“Uranus is a geometric nightmare,” said Carol Paty, the Georgia Tech associate professor who co-authored the study. “The magnetic field tumbles very fast, like a child cartwheeling down a hill head over heels. When the magnetized solar wind meets this tumbling field in the right way, it can reconnect and Uranus’ magnetosphere goes from open to closed to open on a daily basis.”
“The majority of exoplanets that have been discovered appear to also be ice giants in size,” said Xin Cao, the Georgia Tech Ph.D. candidate in earth and atmospheric sciences who led the study. “Perhaps what we see on Uranus and Neptune is the norm for planets: very unique magnetospheres and less-aligned magnetic fields. Understanding how these complex magnetospheres shield exoplanets from stellar radiation is of key importance for studying the habitability of these newly discovered worlds.”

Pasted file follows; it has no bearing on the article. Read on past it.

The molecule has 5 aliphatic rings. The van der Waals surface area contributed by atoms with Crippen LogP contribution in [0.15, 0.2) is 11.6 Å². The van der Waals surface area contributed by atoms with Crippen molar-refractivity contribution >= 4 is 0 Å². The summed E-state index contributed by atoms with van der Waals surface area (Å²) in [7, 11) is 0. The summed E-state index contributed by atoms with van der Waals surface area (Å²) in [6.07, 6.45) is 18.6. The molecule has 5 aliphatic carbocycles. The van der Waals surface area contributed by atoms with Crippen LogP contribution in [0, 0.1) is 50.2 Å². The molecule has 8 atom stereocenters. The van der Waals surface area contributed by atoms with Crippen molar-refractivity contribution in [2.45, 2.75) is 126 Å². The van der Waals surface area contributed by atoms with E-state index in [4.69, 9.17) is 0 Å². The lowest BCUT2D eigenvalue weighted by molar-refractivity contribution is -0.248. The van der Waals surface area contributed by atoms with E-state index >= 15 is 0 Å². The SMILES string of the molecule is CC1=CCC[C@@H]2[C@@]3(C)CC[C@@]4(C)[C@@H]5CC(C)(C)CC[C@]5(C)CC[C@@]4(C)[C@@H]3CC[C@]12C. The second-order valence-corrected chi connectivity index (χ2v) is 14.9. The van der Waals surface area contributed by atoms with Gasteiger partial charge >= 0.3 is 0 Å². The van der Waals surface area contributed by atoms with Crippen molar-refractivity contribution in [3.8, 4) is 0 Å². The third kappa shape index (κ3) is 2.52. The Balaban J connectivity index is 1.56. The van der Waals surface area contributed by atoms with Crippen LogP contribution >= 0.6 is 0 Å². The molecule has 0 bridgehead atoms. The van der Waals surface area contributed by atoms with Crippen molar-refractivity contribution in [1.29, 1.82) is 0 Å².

Dr. Carol Paty joined the School of Earth and Atmospheric Sciences in 2008. Her research is in the area of space and planetary scientist focused primarily on magnetosphere dynamics particularly as it pertains to the near-space environment of planetary bodies. She received her Ph.D. degree in Earth and Space Sciences from the University of Washington in 2006. She was a Postdoctoral researcher at the Southwest research Institute from 2006 to 2008.